But framing, powerful as it is, is only half the trick. You want to be able to favorably frame the issues that people see, but you don’t want them to see the issues you can’t easily frame. Like a pitcher who intentionally walks a slugger to get to the batter hitting behind him, you want to be able to pick and choose who you have to pitch to. If you think a batter could hurt you, you want to take the bat out of his hands.

The trick here is what I term “caging.” When you have a collection of related issues and you want absolutely none of them discussed, what you want to do is to keep them all in a cage. In order to make sure no one opens the cage to let them out, the key is to pick one issue that you will turn into the token concern and let it and it alone out of the cage. The key to success here is that it needs to be an issue that you can easily frame in a way that favors your side, but also an issue that is near and dear to the heart of your political opponents, a fight that they will refuse to give up at any cost.

Once that issue is framed and placed in the public conversation, you now need to motivate your side to think that winning the battle on this issue is essential to saving civilization, the security of their family, the continuance of their faith...something both big and ephemeral, something that makes sense intuitively, but something that is not directly measurable except through cherry picked examples of how bad it is out there. This will keep your folks in line behind your position on this sacrificial lamb of an issue.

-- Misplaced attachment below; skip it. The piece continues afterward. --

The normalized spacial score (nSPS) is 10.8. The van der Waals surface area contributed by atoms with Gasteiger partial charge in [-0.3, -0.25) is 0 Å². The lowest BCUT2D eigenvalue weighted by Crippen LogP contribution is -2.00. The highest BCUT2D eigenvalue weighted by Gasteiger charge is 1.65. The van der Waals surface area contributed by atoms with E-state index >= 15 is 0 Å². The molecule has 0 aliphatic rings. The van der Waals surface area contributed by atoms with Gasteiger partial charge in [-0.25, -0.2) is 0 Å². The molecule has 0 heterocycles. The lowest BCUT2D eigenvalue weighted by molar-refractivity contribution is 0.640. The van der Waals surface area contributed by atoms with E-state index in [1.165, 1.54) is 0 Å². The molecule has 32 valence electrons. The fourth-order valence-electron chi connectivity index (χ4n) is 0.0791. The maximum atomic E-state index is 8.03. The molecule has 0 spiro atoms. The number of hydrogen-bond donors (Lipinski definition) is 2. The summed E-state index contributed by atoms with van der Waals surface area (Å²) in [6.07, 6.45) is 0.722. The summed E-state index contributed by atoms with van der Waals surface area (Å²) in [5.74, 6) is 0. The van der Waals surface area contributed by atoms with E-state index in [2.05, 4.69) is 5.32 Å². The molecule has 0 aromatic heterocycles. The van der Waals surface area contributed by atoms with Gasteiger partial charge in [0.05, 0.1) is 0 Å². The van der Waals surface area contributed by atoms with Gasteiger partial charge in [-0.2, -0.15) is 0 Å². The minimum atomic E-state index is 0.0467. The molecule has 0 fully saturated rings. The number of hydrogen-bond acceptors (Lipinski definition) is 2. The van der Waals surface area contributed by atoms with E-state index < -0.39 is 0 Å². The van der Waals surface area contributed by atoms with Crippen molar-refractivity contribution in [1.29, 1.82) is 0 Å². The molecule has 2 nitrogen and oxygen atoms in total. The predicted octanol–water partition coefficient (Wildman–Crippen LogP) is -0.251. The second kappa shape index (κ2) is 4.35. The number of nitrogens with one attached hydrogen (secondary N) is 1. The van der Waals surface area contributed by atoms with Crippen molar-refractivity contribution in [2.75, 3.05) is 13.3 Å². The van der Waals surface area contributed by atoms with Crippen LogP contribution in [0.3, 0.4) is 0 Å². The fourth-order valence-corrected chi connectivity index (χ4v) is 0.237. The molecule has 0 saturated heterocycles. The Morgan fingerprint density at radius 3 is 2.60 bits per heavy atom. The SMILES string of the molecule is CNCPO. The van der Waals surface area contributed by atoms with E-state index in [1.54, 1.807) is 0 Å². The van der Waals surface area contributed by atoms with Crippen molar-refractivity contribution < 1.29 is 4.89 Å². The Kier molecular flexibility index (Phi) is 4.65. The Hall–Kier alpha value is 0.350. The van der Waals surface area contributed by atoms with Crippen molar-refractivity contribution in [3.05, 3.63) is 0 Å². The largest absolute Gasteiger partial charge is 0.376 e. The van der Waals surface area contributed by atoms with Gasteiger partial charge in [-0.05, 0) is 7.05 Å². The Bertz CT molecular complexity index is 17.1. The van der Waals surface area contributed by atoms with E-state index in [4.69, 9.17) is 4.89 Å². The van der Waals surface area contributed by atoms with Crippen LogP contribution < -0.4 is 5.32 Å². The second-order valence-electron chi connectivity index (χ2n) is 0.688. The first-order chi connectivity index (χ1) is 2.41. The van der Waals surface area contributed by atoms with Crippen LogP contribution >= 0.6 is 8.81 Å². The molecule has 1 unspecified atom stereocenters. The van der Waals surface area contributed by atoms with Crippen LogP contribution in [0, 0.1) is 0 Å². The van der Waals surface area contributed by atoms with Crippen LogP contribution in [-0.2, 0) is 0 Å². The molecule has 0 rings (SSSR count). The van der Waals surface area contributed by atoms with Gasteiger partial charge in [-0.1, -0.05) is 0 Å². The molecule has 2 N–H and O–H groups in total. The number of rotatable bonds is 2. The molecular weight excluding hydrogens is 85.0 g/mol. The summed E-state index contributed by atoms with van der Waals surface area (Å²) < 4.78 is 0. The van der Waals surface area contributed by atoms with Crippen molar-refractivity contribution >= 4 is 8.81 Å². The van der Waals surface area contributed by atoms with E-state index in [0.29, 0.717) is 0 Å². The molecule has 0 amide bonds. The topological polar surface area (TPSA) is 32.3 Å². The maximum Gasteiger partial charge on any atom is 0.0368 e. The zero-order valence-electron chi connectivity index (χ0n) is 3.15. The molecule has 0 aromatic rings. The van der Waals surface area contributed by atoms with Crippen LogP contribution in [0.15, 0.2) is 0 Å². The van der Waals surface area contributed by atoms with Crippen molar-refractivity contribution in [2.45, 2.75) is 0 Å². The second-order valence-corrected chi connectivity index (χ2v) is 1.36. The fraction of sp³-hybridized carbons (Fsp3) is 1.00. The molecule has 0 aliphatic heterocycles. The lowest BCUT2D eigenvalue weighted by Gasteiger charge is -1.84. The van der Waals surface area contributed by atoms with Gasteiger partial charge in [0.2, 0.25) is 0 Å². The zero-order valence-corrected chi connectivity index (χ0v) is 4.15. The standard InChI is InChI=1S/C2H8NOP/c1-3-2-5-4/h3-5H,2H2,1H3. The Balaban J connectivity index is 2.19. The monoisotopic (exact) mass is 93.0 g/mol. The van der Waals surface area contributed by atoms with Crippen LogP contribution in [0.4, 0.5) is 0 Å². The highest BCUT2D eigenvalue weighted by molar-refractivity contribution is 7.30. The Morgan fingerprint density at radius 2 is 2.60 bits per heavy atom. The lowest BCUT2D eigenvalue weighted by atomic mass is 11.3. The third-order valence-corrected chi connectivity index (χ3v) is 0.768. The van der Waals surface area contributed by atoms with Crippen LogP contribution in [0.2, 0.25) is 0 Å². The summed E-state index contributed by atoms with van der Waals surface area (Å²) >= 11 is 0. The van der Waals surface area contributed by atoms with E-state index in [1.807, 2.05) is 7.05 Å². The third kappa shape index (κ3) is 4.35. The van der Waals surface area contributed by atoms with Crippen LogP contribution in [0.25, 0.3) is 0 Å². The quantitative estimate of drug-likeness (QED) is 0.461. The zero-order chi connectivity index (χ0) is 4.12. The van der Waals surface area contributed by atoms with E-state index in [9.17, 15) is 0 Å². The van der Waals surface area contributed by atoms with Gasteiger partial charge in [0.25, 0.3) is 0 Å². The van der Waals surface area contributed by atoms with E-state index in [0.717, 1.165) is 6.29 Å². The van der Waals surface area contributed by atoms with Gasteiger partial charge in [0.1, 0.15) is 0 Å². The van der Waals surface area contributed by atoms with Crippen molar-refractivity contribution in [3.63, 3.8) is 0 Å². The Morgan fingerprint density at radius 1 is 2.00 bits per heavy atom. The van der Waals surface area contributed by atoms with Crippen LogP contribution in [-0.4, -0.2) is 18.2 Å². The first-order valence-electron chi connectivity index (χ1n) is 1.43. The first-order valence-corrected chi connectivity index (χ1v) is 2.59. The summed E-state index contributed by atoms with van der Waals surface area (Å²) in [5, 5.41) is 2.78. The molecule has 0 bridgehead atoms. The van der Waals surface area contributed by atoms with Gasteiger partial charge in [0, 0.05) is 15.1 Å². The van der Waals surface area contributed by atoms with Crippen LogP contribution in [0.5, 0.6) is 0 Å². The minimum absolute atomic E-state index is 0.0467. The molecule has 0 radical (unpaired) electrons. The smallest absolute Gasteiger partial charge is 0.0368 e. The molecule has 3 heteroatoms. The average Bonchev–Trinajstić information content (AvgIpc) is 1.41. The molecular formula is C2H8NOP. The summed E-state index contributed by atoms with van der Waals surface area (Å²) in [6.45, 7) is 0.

The other side will see the passion of their political opponents and sense that they, too, must rush to the defense of their side lest they lose on this important issue. All of their advocacy groups will funnel time, money, energy, and media attention to the issue you've, time, and attention that used to go to the other issues in the cage. Like a pitcher who intentionally walks a big slugger to pitch to the weaker batter that follows, you decide which battle to fight and which ones languish harmlessly in the cage.

It is crucial that you not win a quick victory. Like the U.S. government feeding military intelligence to both parties in the Iran/Iraq war, you want the conflict to continue. The point is for it to suck all the oxygen out of the room leaving the issues you didn't want discussed to quickly asphyxiate and this requires being a resource drain on both sides. The argument must be loud, constant, and if possible, highly uncivil. The passion around the issue will give the false impression of completely open debate, thereby camouflaging your move to cage the widest majority of issues and the incivility will give rise to cynicism in the vast majority of non-activists in the middle. They'll want some compromise between the sides on the token issue and get completely turned off to any related debate. In other words, they won't give a damn whether there are other issues in the cage at all. The activists will be distracted and the non-activists will not pay attention. The "cage and frame" gambit therefore assures that no progress will be made on issues you want completely off the table.